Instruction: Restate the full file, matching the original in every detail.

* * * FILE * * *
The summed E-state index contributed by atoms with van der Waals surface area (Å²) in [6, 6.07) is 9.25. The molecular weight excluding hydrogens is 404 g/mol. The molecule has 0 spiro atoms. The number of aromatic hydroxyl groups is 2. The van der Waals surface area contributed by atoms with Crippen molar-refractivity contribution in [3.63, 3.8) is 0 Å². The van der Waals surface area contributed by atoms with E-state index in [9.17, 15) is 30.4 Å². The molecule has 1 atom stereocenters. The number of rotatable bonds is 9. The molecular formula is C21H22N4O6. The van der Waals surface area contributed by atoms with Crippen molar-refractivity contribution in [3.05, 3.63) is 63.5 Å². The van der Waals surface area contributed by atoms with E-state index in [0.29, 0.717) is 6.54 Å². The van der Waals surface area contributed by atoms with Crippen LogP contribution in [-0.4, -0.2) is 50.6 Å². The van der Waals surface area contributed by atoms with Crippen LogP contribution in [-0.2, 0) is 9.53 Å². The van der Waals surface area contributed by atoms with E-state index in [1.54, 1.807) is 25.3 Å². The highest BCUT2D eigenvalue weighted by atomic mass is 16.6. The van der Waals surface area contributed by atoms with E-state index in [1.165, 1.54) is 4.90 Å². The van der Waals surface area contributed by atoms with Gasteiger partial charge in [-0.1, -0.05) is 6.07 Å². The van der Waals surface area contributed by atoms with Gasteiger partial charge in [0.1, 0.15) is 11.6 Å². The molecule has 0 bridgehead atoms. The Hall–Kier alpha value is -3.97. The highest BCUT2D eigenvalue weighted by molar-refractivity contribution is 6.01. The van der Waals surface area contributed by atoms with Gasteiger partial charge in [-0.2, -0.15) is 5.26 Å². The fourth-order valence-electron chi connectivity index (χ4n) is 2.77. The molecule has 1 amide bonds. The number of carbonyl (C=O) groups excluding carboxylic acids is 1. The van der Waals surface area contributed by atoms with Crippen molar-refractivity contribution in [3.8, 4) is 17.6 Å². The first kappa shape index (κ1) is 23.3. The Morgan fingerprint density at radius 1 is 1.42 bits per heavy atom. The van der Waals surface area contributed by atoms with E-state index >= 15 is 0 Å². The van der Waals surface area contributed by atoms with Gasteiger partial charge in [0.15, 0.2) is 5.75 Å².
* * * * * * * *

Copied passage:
The summed E-state index contributed by atoms with van der Waals surface area (Å²) in [6, 6.07) is 9.25. The molecular weight excluding hydrogens is 404 g/mol. The molecule has 0 spiro atoms. The number of aromatic hydroxyl groups is 2. The van der Waals surface area contributed by atoms with Crippen molar-refractivity contribution in [3.63, 3.8) is 0 Å². The van der Waals surface area contributed by atoms with E-state index in [9.17, 15) is 30.4 Å². The molecule has 1 atom stereocenters. The number of rotatable bonds is 9. The molecular formula is C21H22N4O6. The van der Waals surface area contributed by atoms with Crippen molar-refractivity contribution in [3.05, 3.63) is 63.5 Å². The van der Waals surface area contributed by atoms with E-state index in [0.29, 0.717) is 6.54 Å². The van der Waals surface area contributed by atoms with Crippen LogP contribution in [-0.4, -0.2) is 50.6 Å². The van der Waals surface area contributed by atoms with Crippen LogP contribution in [-0.2, 0) is 9.53 Å². The van der Waals surface area contributed by atoms with E-state index in [1.54, 1.807) is 25.3 Å². The highest BCUT2D eigenvalue weighted by atomic mass is 16.6. The van der Waals surface area contributed by atoms with E-state index in [1.165, 1.54) is 4.90 Å². The van der Waals surface area contributed by atoms with Gasteiger partial charge in [-0.1, -0.05) is 6.07 Å². The van der Waals surface area contributed by atoms with Gasteiger partial charge in [0.1, 0.15) is 11.6 Å². The molecule has 0 bridgehead atoms. The Hall–Kier alpha value is -3.97. The highest BCUT2D eigenvalue weighted by molar-refractivity contribution is 6.01. The van der Waals surface area contributed by atoms with Gasteiger partial charge in [-0.2, -0.15) is 5.26 Å². The fourth-order valence-electron chi connectivity index (χ4n) is 2.77. The molecule has 1 amide bonds. The number of carbonyl (C=O) groups excluding carboxylic acids is 1. The van der Waals surface area contributed by atoms with Crippen molar-refractivity contribution in [3.8, 4) is 17.6 Å². The first kappa shape index (κ1) is 23.3. The Morgan fingerprint density at radius 1 is 1.42 bits per heavy atom. The van der Waals surface area contributed by atoms with E-state index >= 15 is 0 Å². The van der Waals surface area contributed by atoms with Gasteiger partial charge in [0.15, 0.2) is 5.75 Å².